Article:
6. Alyssa Westlake says:

    God redeemed Abraham’s religious history. And, foreshadowed Jesus—God did provide a lamb! Hallelujah.

  7. Brenna Page says:

    It’s so easy to lose ourselves in the love of our family, especially our spouse and children. We can very easily let that love become a form of idolatry and suddenly we’ve removed God from the center of our heart. I have to remind myself often that my husband is not mine, my daughter is not mine; they belong to God just as I do. I have to help them in their journey here and do the best I can for them, all the while remembering they are not mine. God has His own plans laid out for them. The very best I can do is pray for them always and be there to redirect their eyes and hearts onto the Lord.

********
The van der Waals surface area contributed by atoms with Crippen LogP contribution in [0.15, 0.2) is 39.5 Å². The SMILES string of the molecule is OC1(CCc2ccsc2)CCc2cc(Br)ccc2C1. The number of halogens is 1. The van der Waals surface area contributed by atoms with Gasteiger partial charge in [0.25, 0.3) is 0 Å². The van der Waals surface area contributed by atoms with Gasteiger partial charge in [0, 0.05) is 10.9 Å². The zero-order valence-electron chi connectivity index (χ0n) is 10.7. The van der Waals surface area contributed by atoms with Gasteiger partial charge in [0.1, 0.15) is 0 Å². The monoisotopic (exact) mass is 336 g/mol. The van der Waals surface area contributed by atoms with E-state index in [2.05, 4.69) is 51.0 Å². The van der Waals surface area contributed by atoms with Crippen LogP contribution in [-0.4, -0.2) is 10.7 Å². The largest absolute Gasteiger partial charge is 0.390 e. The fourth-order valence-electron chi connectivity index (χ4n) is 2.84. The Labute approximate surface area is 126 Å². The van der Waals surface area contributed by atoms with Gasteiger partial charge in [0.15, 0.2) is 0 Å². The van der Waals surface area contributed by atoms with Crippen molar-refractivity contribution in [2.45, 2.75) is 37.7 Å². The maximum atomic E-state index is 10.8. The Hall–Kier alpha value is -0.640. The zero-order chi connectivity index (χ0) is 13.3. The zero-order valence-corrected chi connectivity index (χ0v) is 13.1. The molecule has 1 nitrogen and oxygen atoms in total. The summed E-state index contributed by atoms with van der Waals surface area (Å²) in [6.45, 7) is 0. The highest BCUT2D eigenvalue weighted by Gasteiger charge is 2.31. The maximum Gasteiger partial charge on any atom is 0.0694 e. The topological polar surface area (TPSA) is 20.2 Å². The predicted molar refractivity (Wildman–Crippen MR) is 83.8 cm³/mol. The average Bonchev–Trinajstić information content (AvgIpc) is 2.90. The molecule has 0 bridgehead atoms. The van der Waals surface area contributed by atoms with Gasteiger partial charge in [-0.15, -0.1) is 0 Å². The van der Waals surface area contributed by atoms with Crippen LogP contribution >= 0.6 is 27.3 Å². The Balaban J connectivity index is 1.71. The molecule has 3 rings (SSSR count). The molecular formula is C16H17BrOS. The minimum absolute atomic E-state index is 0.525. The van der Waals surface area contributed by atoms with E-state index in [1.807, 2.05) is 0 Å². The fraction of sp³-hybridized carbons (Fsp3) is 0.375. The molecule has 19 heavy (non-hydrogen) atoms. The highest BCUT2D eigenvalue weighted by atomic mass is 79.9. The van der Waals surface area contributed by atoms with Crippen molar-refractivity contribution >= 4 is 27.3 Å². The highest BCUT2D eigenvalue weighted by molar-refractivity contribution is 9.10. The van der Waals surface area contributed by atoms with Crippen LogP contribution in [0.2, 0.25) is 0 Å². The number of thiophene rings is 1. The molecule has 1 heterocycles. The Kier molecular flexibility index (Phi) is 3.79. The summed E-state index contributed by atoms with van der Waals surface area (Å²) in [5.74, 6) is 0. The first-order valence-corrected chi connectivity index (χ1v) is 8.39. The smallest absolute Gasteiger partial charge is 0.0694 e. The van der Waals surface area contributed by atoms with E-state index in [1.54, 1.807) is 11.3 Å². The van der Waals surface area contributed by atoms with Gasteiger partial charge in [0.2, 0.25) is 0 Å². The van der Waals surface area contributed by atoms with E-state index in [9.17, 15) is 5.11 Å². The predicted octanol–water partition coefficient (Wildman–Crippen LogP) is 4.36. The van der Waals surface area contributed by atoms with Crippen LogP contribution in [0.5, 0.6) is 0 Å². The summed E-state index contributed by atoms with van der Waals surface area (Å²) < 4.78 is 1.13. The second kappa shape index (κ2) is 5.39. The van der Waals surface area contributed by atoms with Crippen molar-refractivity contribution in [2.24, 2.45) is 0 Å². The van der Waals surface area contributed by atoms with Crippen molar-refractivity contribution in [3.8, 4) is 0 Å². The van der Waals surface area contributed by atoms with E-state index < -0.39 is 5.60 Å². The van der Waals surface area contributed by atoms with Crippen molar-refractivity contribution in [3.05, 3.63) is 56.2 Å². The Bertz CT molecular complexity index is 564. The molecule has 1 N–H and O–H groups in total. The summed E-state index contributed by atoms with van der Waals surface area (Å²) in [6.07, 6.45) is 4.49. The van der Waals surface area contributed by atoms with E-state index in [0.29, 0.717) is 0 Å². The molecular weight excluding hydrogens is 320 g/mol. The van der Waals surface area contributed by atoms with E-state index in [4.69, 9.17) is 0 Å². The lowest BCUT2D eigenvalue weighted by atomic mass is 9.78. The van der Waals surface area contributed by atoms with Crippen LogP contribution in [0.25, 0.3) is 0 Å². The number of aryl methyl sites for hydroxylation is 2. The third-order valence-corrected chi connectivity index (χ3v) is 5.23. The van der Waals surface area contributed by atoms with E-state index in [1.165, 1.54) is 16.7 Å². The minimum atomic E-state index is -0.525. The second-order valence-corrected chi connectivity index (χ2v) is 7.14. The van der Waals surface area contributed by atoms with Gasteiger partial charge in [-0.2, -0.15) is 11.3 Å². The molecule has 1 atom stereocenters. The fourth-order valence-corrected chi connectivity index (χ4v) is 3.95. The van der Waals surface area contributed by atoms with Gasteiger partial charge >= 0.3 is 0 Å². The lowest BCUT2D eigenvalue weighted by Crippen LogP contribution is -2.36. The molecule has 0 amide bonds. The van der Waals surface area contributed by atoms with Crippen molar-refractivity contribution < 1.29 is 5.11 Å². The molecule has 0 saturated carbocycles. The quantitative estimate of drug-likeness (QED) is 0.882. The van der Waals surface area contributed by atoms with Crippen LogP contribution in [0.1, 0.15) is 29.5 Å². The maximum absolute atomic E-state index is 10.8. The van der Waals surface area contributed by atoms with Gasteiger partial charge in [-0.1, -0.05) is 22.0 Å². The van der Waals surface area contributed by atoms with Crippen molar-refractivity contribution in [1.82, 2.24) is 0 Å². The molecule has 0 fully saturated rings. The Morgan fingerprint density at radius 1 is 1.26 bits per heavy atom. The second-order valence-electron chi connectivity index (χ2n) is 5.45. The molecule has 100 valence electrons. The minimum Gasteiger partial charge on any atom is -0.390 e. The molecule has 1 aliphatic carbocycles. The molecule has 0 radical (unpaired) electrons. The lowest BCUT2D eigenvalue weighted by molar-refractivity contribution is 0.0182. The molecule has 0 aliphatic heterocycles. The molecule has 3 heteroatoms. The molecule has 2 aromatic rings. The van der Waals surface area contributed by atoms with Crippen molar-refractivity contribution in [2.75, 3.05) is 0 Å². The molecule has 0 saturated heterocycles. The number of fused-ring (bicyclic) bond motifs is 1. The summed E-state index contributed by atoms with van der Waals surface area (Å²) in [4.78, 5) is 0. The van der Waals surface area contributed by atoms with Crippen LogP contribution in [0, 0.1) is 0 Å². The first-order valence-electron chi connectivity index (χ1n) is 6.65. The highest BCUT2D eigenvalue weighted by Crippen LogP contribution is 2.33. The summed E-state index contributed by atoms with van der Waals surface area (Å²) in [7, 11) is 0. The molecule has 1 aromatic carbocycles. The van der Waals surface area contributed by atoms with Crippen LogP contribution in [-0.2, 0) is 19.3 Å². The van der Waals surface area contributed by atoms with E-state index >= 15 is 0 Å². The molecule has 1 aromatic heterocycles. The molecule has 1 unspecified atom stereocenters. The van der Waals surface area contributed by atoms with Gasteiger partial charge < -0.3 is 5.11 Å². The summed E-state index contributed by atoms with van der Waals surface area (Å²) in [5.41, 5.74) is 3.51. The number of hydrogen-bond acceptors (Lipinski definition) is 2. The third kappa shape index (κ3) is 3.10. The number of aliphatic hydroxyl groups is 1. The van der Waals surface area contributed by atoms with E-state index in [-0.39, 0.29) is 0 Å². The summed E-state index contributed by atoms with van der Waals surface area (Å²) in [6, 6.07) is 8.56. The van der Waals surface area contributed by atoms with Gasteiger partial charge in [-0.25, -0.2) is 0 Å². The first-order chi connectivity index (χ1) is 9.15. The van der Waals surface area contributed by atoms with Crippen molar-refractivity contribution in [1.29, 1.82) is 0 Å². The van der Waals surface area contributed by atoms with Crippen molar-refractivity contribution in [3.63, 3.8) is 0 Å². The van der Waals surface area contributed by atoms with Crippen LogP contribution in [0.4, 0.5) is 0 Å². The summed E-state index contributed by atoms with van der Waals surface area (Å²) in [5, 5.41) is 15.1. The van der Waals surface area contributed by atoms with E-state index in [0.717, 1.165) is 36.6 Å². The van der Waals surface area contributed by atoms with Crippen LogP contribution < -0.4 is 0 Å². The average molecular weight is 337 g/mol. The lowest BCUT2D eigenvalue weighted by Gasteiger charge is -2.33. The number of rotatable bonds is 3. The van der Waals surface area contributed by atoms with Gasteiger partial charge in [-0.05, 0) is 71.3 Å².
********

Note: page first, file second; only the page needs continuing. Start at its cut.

1. Lauren Williams says:

      I like your take on the focus for this passage. I shutter at the initial thought of sacrificing a child but when you think of it in terms of idolatry and that God wants us to place no one above him then it easier to understand.

  8. Caitlin Clarke says:

    The obedience and trust that Abraham shows here amazes me every time I read this passage. When God asked him to do something most of us couldn’t even think of doing, Abraham doesn’t even doubt or question God, he just obeys. I pray that I can have that kind of obedience to the Lord that when he calls me to do something, I don’t doubt or question or look for another way, I step out in faith and do.